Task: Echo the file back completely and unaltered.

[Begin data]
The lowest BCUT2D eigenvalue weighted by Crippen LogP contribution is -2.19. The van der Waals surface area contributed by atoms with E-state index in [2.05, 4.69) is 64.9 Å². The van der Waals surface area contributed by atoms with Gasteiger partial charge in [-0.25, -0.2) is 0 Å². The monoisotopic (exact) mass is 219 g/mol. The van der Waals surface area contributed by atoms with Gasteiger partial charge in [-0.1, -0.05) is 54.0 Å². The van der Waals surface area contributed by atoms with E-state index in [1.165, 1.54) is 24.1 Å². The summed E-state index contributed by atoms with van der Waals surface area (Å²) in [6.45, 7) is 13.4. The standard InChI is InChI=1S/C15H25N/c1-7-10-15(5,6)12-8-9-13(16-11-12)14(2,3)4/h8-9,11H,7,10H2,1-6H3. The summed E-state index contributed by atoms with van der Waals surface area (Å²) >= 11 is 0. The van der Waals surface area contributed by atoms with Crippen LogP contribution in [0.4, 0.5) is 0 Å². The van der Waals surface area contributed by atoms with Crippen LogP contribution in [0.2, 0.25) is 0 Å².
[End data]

The lowest BCUT2D eigenvalue weighted by Crippen LogP contribution is -2.19. The van der Waals surface area contributed by atoms with E-state index in [2.05, 4.69) is 64.9 Å². The van der Waals surface area contributed by atoms with Gasteiger partial charge in [-0.25, -0.2) is 0 Å². The monoisotopic (exact) mass is 219 g/mol. The van der Waals surface area contributed by atoms with Gasteiger partial charge in [-0.1, -0.05) is 54.0 Å². The van der Waals surface area contributed by atoms with E-state index in [1.165, 1.54) is 24.1 Å². The summed E-state index contributed by atoms with van der Waals surface area (Å²) in [6.45, 7) is 13.4. The standard InChI is InChI=1S/C15H25N/c1-7-10-15(5,6)12-8-9-13(16-11-12)14(2,3)4/h8-9,11H,7,10H2,1-6H3. The summed E-state index contributed by atoms with van der Waals surface area (Å²) >= 11 is 0. The van der Waals surface area contributed by atoms with Crippen LogP contribution in [0.4, 0.5) is 0 Å². The van der Waals surface area contributed by atoms with Crippen LogP contribution in [0.2, 0.25) is 0 Å².